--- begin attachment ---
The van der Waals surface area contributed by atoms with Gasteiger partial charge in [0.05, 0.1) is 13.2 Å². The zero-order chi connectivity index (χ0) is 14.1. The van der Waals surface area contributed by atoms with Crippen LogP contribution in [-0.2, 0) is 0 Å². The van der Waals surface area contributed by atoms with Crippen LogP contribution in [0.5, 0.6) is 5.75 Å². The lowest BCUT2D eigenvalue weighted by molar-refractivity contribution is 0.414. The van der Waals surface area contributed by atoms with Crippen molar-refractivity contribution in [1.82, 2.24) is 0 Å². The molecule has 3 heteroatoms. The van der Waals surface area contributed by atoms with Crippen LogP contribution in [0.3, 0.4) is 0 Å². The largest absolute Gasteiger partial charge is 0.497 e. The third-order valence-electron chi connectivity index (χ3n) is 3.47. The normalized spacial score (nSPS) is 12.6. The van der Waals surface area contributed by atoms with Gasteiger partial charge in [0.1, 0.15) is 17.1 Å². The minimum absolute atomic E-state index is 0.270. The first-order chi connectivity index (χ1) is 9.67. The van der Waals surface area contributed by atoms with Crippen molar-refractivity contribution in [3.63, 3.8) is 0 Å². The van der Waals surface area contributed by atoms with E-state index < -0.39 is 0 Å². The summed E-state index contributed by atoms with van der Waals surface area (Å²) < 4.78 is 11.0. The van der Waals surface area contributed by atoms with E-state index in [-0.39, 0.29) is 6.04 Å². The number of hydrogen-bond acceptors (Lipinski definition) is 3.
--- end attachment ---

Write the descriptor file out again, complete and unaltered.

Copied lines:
The van der Waals surface area contributed by atoms with Gasteiger partial charge in [0.05, 0.1) is 13.2 Å². The zero-order chi connectivity index (χ0) is 14.1. The van der Waals surface area contributed by atoms with Crippen LogP contribution in [-0.2, 0) is 0 Å². The van der Waals surface area contributed by atoms with Crippen LogP contribution in [0.5, 0.6) is 5.75 Å². The lowest BCUT2D eigenvalue weighted by molar-refractivity contribution is 0.414. The van der Waals surface area contributed by atoms with Crippen molar-refractivity contribution in [1.82, 2.24) is 0 Å². The molecule has 3 heteroatoms. The van der Waals surface area contributed by atoms with Crippen LogP contribution in [0.3, 0.4) is 0 Å². The largest absolute Gasteiger partial charge is 0.497 e. The third-order valence-electron chi connectivity index (χ3n) is 3.47. The normalized spacial score (nSPS) is 12.6. The van der Waals surface area contributed by atoms with Gasteiger partial charge in [0.1, 0.15) is 17.1 Å². The minimum absolute atomic E-state index is 0.270. The first-order chi connectivity index (χ1) is 9.67. The van der Waals surface area contributed by atoms with Crippen molar-refractivity contribution in [3.63, 3.8) is 0 Å². The van der Waals surface area contributed by atoms with E-state index < -0.39 is 0 Å². The summed E-state index contributed by atoms with van der Waals surface area (Å²) < 4.78 is 11.0. The van der Waals surface area contributed by atoms with E-state index in [-0.39, 0.29) is 6.04 Å². The number of hydrogen-bond acceptors (Lipinski definition) is 3.